In Canada, September 30th is now known as a national day dedicated to commemorating the immemorial legacy of Indian Residential Schools. Among other things, this day honour’s survivors, children who never made it home, and all those impacted by Indian Residential Schools. Understanding Canada’s true and painful history of Indigenous Peoples is essential in the path towards reconciliation.
The first residential school opened at the Mohawk Institute in Brantford, Ontario, in 1831, even before Canada became a nation. The federal government and churches forced thousands of First Nations, Métis, and Inuit children from their homes into government-run and church-run schools. These children suffered severe trauma and have been physically, emotionally, and sexually abused, which has impacted families, communities, and generation after generation. The last residential school closed only twenty-six years ago.
As an Anishinabe Kwe whose grandmother attended the Mohawk Institute, I feel it is important to amplify Indigenous stories and speak the truth of Canada’s history that has impacted my family, ancestors, community, and nation for generations. I hope by speaking my truth, my words will inspire you to reflect on the true history of this country, and your own commitment to reconciliation and support for Indigenous communities.
The Truth and Reconciliation Commission of Canada
The Truth and Reconciliation Commission of Canada (TRC) was a result of a lawful settlement agreement between Indian Residential School Survivors, the Assembly of First Nations, Inuit Leaders and the Government of Canada. Between 2008 and 2014, the TRC held hearings with more than 6,500 survivors who shared their stories of the harms done in residential schools.
On June 2nd, 2015, the Truth and Reconciliation Commission released its final report, called Honouring the Truth, Reconciling for the Future. Its 94 Calls to Action are directed to all levels of government, the justice system, educational institutions, social services, police services, museums and Canadians. It is imperative the TRC to call on all Canadians to acknowledge this truth in history in order to start the journey of reconciling with Indigenous peoples.
The commitment to reconciliation needs to start within an individual. Learning may be daunting and even bring feelings of shame or guilt about learning of the atrocities Indigenous Peoples across the country had and continue to endure. Although this may be uncomfortable, it is pivotal in truly becoming an ally to Indigenous family members, friends, colleagues, and communities.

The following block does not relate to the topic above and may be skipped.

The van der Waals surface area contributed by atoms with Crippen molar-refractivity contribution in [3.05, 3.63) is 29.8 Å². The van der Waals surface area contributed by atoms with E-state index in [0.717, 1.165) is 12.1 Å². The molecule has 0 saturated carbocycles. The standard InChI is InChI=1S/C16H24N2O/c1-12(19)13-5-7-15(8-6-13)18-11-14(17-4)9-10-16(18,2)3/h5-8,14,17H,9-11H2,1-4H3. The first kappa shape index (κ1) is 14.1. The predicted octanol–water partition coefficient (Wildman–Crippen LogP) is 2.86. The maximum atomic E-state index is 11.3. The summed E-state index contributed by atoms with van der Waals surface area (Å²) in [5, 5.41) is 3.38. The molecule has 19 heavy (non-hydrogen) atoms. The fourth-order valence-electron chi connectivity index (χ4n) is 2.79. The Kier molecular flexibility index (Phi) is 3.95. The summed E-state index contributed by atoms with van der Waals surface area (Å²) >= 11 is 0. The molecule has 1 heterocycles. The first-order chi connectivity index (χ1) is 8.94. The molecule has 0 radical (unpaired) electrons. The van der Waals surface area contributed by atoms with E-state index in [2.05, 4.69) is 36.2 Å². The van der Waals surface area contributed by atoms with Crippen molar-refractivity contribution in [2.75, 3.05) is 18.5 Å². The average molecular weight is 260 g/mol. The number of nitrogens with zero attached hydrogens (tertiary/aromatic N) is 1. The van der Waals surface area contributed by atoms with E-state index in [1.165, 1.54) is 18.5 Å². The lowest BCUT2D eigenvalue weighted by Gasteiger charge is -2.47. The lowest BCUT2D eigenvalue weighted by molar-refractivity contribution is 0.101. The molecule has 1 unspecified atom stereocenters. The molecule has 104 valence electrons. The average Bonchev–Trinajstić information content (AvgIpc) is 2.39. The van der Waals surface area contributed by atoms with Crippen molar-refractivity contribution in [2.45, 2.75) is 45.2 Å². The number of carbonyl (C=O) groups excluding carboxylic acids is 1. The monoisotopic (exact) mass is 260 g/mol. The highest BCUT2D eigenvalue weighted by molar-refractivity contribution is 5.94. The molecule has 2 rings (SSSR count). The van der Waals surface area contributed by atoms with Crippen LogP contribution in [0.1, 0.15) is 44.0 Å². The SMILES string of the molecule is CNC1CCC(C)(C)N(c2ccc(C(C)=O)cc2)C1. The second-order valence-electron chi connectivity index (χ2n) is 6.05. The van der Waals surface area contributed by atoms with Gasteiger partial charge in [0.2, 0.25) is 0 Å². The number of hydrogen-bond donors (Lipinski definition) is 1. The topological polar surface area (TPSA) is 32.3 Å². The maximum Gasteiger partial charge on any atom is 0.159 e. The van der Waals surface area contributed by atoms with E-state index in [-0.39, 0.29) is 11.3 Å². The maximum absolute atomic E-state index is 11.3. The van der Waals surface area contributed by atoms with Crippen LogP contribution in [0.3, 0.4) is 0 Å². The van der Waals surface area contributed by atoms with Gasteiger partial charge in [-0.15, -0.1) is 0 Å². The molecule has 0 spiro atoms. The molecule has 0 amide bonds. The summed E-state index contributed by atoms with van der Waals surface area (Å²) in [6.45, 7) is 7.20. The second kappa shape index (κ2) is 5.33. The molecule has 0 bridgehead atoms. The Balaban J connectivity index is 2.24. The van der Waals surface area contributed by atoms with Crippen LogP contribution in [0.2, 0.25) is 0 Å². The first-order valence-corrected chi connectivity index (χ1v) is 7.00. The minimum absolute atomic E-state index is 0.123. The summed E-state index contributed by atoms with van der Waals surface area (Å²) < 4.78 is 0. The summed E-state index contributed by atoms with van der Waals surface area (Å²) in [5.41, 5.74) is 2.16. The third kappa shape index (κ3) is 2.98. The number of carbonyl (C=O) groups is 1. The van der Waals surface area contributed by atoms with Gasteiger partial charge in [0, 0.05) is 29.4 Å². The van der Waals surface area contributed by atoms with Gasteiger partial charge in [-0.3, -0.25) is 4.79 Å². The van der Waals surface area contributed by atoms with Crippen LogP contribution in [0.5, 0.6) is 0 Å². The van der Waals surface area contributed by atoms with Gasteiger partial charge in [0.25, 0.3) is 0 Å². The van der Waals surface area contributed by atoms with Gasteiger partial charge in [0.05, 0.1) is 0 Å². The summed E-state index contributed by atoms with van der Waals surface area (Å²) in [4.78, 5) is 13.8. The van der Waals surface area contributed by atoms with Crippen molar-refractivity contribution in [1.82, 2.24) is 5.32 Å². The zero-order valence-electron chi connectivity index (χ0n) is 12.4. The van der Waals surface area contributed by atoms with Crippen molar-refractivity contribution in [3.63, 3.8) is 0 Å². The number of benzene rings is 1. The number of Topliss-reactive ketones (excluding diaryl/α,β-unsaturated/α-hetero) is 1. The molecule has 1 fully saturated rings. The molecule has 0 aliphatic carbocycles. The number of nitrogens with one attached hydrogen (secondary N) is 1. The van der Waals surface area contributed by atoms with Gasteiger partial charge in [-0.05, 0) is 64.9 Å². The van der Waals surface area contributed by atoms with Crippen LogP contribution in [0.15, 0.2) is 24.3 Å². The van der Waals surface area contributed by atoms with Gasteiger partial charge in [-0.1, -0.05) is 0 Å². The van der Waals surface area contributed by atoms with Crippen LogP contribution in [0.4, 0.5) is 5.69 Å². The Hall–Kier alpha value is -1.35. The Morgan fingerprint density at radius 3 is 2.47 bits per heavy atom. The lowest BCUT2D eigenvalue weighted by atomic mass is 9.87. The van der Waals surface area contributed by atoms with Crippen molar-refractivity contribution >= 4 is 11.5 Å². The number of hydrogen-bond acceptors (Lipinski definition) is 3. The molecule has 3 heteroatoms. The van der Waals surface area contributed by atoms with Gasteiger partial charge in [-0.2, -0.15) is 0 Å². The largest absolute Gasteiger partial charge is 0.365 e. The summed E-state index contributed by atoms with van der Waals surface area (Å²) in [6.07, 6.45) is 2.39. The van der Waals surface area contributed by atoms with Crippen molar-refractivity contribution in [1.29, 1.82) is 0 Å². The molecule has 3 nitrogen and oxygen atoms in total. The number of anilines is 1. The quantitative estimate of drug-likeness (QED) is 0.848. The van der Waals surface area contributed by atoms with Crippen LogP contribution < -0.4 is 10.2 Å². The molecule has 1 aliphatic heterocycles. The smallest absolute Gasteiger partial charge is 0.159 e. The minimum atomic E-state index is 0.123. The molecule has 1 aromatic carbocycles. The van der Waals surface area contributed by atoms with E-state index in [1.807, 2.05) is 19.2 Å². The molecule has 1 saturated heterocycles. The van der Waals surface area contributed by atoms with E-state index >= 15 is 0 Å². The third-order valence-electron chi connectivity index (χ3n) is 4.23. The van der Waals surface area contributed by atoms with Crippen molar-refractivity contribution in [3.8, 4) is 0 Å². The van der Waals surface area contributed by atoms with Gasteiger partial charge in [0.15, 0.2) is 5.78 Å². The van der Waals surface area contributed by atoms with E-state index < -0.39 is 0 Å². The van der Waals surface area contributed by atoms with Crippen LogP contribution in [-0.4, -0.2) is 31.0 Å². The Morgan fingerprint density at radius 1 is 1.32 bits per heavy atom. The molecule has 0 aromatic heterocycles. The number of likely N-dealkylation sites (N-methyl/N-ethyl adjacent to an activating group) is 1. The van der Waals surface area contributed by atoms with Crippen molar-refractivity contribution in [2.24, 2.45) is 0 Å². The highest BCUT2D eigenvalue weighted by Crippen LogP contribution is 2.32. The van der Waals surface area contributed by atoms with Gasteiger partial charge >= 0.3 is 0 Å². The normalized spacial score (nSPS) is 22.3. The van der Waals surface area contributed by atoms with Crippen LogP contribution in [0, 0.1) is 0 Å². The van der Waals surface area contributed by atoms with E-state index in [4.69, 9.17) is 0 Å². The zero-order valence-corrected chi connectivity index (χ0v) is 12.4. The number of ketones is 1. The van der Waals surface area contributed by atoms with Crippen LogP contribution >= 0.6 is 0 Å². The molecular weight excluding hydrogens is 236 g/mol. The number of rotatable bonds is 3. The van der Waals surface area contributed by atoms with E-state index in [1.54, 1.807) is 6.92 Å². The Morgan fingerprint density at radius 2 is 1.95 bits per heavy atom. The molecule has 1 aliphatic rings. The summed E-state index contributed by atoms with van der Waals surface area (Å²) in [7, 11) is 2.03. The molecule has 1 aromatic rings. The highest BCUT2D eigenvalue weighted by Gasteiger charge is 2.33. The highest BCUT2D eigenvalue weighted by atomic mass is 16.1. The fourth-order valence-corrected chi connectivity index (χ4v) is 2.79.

In terms of contributing to reconciliatory efforts more broadly, Canadians need to reflect on their own ideologies, learnings and assumptions. Reconciliation is collective, which means government, businesses, organizations, law enforcement, the justice system, educational institutions and all Canadians must come together to put effort towards reconciling with the original Peoples of these lands.
Here are some examples of possible reconciliatory efforts in different sectors:
- Holding space for Indigenous Peoples to share their perspectives and knowledge while actively listening.
- Hiring more Indigenous Peoples in leadership roles or providing the opportunity to grow to achieve leadership level.
- Not tokenizing Indigenous employees for their lived experience.
- Decolonizing your organization’s practices, protocols, and policies.
- Reading the TRC’s Calls to Action and identifying short, medium, and long term commitments in your organization.
- Endorsing policies and laws with the best interest for Indigenous Peoples with Indigenous leaders being involved in early stages of development
- Learning opportunities for staff and/or the general public.
September 30th Reflection
One way to show allyship on September 30th is to attend events to honour survivors hosted by your local First Nation, community organizations or led by Indigenous people in your area. One such event on September 30th is Orange Shirt Day. Phyllis (Jack) Webstad started Orange Shirt Day to commemorate the survivors and families affected by residential schools. The orange shirt symbolizes her own story as a survivor. Phyllis was taken from her home on September 30, 1973 and forced into a residential school. She was wearing an orange shirt when she was taken, and her orange shirt was stripped from her when she was brought to the school. Communities nationwide host Orange Shirt Day events and people wear their orange shirts. Although these events across the country are happening, Individuals may find it to be cumbersome to attend in person.
Here are five more ways to be an ally on September 30th:
September 30th is a time for reflection, whether collective or individual.
Although September 30th is only one day out of the year, it’s important for guests on this land to learn about the true history of these lands in which they work and live on. We are all treaty people.
Miigwetch for reading.